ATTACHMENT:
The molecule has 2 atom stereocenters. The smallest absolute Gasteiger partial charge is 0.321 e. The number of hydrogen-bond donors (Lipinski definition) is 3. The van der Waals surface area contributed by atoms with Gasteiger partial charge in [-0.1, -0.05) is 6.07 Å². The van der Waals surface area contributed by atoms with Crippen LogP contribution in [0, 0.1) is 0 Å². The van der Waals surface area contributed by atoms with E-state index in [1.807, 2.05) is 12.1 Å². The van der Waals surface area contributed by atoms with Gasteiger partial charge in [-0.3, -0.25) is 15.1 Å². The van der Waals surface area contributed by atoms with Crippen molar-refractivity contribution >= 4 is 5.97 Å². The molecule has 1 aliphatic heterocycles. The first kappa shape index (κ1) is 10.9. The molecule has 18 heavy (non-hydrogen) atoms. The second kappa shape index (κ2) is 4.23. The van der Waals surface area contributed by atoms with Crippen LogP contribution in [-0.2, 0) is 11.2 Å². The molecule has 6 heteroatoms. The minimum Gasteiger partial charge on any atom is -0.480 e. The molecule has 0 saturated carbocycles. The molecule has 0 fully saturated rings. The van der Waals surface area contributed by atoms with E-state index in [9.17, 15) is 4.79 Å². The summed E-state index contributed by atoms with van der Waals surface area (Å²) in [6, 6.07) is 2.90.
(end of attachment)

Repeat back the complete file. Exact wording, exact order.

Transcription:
The molecule has 2 atom stereocenters. The smallest absolute Gasteiger partial charge is 0.321 e. The number of hydrogen-bond donors (Lipinski definition) is 3. The van der Waals surface area contributed by atoms with Gasteiger partial charge in [-0.1, -0.05) is 6.07 Å². The van der Waals surface area contributed by atoms with Crippen LogP contribution in [0, 0.1) is 0 Å². The van der Waals surface area contributed by atoms with E-state index in [1.807, 2.05) is 12.1 Å². The van der Waals surface area contributed by atoms with Gasteiger partial charge in [-0.3, -0.25) is 15.1 Å². The van der Waals surface area contributed by atoms with Crippen molar-refractivity contribution >= 4 is 5.97 Å². The molecule has 1 aliphatic heterocycles. The first kappa shape index (κ1) is 10.9. The molecule has 18 heavy (non-hydrogen) atoms. The second kappa shape index (κ2) is 4.23. The van der Waals surface area contributed by atoms with Crippen LogP contribution in [-0.2, 0) is 11.2 Å². The molecule has 6 heteroatoms. The minimum Gasteiger partial charge on any atom is -0.480 e. The molecule has 0 saturated carbocycles. The molecule has 0 fully saturated rings. The van der Waals surface area contributed by atoms with E-state index in [9.17, 15) is 4.79 Å². The summed E-state index contributed by atoms with van der Waals surface area (Å²) in [6, 6.07) is 2.90.